European anti-trust chiefs are offering Google a chance to end the 18-month investigation in to alleged monopoly abuses at the firm.
Competition commissioner Joaquín Almunia said that its initial investigations had identified four areas of concerns over Google's businesses practices.
But he added that rapidly changing industries, such as technology, benefited from having disputes resolved speedily. Therefore Google was being given “a matter of weeks” to come up with acceptable compromises.
“If Google comes up with an outline of remedies which are capable of addressing our concerns, I will instruct my staff to initiate the discussions in order to finalise a remedies package,” he said.
Google had been subject to complaints from 16 companies in Europe, including the likes of TripAdvisor and Opodo. They argued the search giant's results gave undue weight to its own vertical search tools.
During its 18-month investigation, the EC found that Google displayed links to its own vertical searches differently that it did for rival vertical searches, potentially giving preference to its own services.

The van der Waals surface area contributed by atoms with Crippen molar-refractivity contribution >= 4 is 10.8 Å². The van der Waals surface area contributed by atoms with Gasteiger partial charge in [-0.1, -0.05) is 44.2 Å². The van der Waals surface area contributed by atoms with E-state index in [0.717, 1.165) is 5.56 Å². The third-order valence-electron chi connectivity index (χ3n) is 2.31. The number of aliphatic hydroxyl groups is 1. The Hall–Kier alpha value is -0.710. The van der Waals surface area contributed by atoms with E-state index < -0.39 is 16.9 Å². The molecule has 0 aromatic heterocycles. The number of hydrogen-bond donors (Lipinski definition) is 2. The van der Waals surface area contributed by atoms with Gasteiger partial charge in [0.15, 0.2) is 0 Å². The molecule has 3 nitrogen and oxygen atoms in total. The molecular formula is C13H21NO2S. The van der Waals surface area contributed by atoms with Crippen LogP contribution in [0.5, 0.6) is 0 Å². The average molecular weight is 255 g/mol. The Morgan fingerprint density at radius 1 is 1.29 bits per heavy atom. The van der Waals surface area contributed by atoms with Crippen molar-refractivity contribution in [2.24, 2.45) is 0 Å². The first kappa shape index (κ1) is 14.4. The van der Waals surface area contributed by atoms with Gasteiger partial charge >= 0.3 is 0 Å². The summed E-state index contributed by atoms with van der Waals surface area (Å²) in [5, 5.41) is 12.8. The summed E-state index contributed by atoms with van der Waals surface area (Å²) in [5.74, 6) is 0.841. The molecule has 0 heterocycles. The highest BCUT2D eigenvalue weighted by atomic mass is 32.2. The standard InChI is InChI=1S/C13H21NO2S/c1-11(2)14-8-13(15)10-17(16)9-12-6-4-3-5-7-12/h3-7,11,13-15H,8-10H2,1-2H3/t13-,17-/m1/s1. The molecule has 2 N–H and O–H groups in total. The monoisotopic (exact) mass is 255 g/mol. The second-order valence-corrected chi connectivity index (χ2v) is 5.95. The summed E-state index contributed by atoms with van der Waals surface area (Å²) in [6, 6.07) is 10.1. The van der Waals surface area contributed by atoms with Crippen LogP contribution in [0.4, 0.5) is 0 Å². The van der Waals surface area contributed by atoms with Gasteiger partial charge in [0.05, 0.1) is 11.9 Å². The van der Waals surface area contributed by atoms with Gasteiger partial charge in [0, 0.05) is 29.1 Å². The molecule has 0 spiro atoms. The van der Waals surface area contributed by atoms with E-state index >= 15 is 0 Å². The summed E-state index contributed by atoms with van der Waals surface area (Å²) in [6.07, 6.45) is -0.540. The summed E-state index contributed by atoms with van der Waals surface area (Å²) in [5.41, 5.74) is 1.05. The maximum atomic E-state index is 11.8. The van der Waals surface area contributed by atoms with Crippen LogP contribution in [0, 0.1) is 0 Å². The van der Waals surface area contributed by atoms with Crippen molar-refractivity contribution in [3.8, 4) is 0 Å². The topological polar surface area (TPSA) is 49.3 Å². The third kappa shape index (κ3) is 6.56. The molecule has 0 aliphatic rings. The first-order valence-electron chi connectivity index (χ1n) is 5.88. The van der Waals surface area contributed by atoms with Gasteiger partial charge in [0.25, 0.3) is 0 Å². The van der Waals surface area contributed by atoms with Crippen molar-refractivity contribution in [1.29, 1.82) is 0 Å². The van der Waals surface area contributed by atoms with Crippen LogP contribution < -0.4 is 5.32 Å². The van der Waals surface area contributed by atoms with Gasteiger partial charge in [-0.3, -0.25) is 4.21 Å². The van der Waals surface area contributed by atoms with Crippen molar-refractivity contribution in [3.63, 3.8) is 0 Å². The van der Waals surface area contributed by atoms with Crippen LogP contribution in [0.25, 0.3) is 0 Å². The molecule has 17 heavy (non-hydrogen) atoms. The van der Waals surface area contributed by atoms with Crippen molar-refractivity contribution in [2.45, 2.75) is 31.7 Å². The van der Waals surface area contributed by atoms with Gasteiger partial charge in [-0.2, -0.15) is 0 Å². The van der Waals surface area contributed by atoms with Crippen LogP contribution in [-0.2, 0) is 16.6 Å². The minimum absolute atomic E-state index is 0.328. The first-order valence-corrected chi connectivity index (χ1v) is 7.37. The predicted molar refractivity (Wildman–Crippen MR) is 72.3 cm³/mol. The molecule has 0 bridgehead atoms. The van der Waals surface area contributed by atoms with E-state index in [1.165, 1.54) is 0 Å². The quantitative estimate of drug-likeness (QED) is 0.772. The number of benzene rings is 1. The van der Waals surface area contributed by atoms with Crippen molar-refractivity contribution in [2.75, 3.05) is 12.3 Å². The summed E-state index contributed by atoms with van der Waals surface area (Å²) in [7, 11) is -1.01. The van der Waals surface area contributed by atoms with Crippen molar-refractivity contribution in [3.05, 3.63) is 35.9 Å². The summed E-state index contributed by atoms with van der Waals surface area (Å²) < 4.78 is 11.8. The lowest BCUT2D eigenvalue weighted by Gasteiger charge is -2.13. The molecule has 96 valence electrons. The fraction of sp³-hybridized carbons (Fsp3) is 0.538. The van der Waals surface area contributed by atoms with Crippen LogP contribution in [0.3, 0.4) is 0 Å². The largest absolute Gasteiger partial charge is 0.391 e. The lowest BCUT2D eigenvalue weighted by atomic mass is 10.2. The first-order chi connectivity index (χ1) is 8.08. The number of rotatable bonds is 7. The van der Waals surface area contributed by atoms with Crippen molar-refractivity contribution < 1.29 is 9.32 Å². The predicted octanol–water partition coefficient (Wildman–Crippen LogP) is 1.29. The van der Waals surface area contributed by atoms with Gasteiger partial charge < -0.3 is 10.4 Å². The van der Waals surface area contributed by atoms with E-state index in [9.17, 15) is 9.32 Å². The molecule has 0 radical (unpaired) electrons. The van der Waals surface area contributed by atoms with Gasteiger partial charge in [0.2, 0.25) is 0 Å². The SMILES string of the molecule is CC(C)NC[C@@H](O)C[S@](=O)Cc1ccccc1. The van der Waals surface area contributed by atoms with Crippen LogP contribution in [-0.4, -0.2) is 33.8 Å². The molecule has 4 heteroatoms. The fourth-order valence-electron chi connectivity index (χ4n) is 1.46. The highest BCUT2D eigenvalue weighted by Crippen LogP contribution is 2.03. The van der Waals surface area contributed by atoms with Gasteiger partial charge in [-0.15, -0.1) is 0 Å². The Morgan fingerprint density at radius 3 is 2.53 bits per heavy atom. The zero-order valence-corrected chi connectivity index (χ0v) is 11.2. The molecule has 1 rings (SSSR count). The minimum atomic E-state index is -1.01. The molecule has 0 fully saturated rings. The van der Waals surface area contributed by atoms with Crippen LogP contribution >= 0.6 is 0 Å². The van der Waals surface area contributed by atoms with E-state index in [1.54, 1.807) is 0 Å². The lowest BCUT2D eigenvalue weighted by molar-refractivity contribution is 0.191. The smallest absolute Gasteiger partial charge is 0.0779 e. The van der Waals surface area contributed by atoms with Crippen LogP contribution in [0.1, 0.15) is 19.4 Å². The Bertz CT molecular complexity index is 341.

The EC also expressed concern for the way Google copies content from competing vertical searches and uses it in its own searches.
The two other concerns raised by the EC were centred on Google's advertising policy, both in the way advertisements were being placed against search terms and the lack of portability of its AdWords platform.
“I hope that Google seizes this opportunity to swiftly resolve our concerns, for the benefit of competition and innovation in the sector,” said Almunia.
The EC has the power to fine firms as much as 10 per cent of their annual revenues, if they are found to have breached competition laws.
Google has not responded to a request for comment at the time of publication.
The search giant also faces a similar probe in the US.